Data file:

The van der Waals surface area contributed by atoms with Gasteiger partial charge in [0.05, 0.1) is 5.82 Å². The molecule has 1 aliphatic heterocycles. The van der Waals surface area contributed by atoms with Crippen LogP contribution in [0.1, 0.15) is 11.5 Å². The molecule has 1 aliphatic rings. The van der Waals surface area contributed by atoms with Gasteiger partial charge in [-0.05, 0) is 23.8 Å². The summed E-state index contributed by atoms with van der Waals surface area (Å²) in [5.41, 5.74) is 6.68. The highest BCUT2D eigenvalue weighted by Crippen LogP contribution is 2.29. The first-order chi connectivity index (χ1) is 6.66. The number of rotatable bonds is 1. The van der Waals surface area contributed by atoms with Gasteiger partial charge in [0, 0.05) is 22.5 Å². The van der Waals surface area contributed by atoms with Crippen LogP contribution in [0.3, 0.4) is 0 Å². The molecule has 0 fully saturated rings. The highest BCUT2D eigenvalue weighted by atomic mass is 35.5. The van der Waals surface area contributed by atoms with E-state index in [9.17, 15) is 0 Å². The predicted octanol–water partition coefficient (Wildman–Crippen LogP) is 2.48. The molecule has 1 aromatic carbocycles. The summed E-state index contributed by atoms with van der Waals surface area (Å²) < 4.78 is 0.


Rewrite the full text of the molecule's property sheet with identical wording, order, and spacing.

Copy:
The van der Waals surface area contributed by atoms with Gasteiger partial charge in [0.05, 0.1) is 5.82 Å². The molecule has 1 aliphatic heterocycles. The van der Waals surface area contributed by atoms with Crippen LogP contribution in [0.1, 0.15) is 11.5 Å². The molecule has 1 aliphatic rings. The van der Waals surface area contributed by atoms with Gasteiger partial charge in [-0.05, 0) is 23.8 Å². The summed E-state index contributed by atoms with van der Waals surface area (Å²) in [5.41, 5.74) is 6.68. The highest BCUT2D eigenvalue weighted by Crippen LogP contribution is 2.29. The first-order chi connectivity index (χ1) is 6.66. The number of rotatable bonds is 1. The van der Waals surface area contributed by atoms with Gasteiger partial charge in [0, 0.05) is 22.5 Å². The van der Waals surface area contributed by atoms with Crippen LogP contribution in [0.3, 0.4) is 0 Å². The molecule has 0 fully saturated rings. The highest BCUT2D eigenvalue weighted by atomic mass is 35.5. The van der Waals surface area contributed by atoms with E-state index in [9.17, 15) is 0 Å². The predicted octanol–water partition coefficient (Wildman–Crippen LogP) is 2.48. The molecule has 1 aromatic carbocycles. The summed E-state index contributed by atoms with van der Waals surface area (Å²) < 4.78 is 0.